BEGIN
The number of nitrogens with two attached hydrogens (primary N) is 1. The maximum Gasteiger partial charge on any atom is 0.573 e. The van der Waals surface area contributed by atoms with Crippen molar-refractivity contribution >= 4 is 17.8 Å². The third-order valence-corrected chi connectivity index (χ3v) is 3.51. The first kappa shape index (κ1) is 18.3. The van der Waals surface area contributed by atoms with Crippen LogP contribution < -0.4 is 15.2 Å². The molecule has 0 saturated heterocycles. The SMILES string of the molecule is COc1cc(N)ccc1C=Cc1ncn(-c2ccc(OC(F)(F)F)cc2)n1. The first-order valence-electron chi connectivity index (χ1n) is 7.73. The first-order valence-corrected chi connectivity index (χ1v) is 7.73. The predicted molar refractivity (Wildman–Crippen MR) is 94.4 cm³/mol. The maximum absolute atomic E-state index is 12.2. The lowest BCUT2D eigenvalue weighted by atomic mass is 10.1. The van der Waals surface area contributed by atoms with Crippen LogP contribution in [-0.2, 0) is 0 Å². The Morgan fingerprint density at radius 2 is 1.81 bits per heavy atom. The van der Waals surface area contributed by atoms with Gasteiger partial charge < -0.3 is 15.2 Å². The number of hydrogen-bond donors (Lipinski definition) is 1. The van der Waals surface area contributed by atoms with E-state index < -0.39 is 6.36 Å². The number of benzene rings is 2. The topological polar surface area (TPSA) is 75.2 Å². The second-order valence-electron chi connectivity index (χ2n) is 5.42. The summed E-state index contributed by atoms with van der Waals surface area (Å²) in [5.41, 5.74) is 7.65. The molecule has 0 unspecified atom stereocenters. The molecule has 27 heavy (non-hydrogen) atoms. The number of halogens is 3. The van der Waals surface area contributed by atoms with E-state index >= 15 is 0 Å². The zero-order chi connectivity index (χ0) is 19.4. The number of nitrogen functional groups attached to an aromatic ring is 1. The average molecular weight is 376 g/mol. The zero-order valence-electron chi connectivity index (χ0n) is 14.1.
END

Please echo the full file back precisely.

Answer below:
The number of nitrogens with two attached hydrogens (primary N) is 1. The maximum Gasteiger partial charge on any atom is 0.573 e. The van der Waals surface area contributed by atoms with Crippen molar-refractivity contribution >= 4 is 17.8 Å². The third-order valence-corrected chi connectivity index (χ3v) is 3.51. The first kappa shape index (κ1) is 18.3. The van der Waals surface area contributed by atoms with Crippen LogP contribution < -0.4 is 15.2 Å². The molecule has 0 saturated heterocycles. The SMILES string of the molecule is COc1cc(N)ccc1C=Cc1ncn(-c2ccc(OC(F)(F)F)cc2)n1. The first-order valence-electron chi connectivity index (χ1n) is 7.73. The first-order valence-corrected chi connectivity index (χ1v) is 7.73. The predicted molar refractivity (Wildman–Crippen MR) is 94.4 cm³/mol. The maximum absolute atomic E-state index is 12.2. The lowest BCUT2D eigenvalue weighted by atomic mass is 10.1. The van der Waals surface area contributed by atoms with Crippen LogP contribution in [-0.2, 0) is 0 Å². The Morgan fingerprint density at radius 2 is 1.81 bits per heavy atom. The van der Waals surface area contributed by atoms with Gasteiger partial charge < -0.3 is 15.2 Å². The number of hydrogen-bond donors (Lipinski definition) is 1. The van der Waals surface area contributed by atoms with E-state index < -0.39 is 6.36 Å². The number of benzene rings is 2. The topological polar surface area (TPSA) is 75.2 Å². The second-order valence-electron chi connectivity index (χ2n) is 5.42. The summed E-state index contributed by atoms with van der Waals surface area (Å²) in [5.41, 5.74) is 7.65. The molecule has 0 unspecified atom stereocenters. The molecule has 27 heavy (non-hydrogen) atoms. The number of halogens is 3. The van der Waals surface area contributed by atoms with E-state index >= 15 is 0 Å². The zero-order chi connectivity index (χ0) is 19.4. The number of nitrogen functional groups attached to an aromatic ring is 1. The average molecular weight is 376 g/mol. The zero-order valence-electron chi connectivity index (χ0n) is 14.1.